The Dymaxion House is a futuristic dwelling machine designed by Buckminster Fuller in the mid-1940's as a prototype tension structure. Constructed from a lightweight aluminum-copper alloy and meant to be mass-produced in aircraft factories, it was going to solve America's housing crisis after WWII and included many futuristic, labor-saving innovations. In the years following the prototype's construction, The Dymaxion House was modified, exposed to the outdoor environment, residential usage took its toll, and the structure was eventually abandoned.
The Henry Ford in Dearborn MI acquired it in 1991. A multi-disciplinary team undertook a three-year conservation program that entailed material testing, finite element analysis, and some inventive treatment methods. In 2001, it opened as a permanent exhibition in the museum.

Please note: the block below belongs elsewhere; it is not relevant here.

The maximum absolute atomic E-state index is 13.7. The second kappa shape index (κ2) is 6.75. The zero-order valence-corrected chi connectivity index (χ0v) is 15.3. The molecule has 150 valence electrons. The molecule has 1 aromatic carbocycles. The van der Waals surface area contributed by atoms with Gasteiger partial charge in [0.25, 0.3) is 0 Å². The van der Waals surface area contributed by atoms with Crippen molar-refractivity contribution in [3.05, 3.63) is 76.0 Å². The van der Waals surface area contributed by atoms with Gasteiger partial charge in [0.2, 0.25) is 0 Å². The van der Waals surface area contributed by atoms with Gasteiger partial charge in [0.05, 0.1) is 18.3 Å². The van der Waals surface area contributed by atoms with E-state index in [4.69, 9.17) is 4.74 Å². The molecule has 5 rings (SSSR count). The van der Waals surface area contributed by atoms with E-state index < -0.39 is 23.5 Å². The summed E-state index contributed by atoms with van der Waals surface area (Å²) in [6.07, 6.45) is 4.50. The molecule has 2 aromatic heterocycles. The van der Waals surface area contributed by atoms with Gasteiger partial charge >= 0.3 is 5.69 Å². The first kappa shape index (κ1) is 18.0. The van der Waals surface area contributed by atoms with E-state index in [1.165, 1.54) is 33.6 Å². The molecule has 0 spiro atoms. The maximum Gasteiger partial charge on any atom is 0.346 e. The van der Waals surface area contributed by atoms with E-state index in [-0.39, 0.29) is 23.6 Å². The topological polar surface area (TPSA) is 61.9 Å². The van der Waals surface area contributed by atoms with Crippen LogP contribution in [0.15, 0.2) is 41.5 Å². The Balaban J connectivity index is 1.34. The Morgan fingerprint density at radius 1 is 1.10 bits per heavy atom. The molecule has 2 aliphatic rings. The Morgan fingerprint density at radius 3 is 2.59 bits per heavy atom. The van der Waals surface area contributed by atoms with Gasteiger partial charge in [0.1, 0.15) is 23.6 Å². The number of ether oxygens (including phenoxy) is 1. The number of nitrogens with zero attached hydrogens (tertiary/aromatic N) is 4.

This presentation will tell the story of the development of the Dymaxion House, the initial conservation program and changes that have been made over the years to accommodate visitor traffic, as well discuss how The Henry Ford, a large indoor/outdoor American history attraction, approaches sustainable, long-term operational/interactive exhibitions.
Presentation by Clara Deck, Senior Conservator, Henry Ford Museum of American Innovation in Dearborn, Michigan.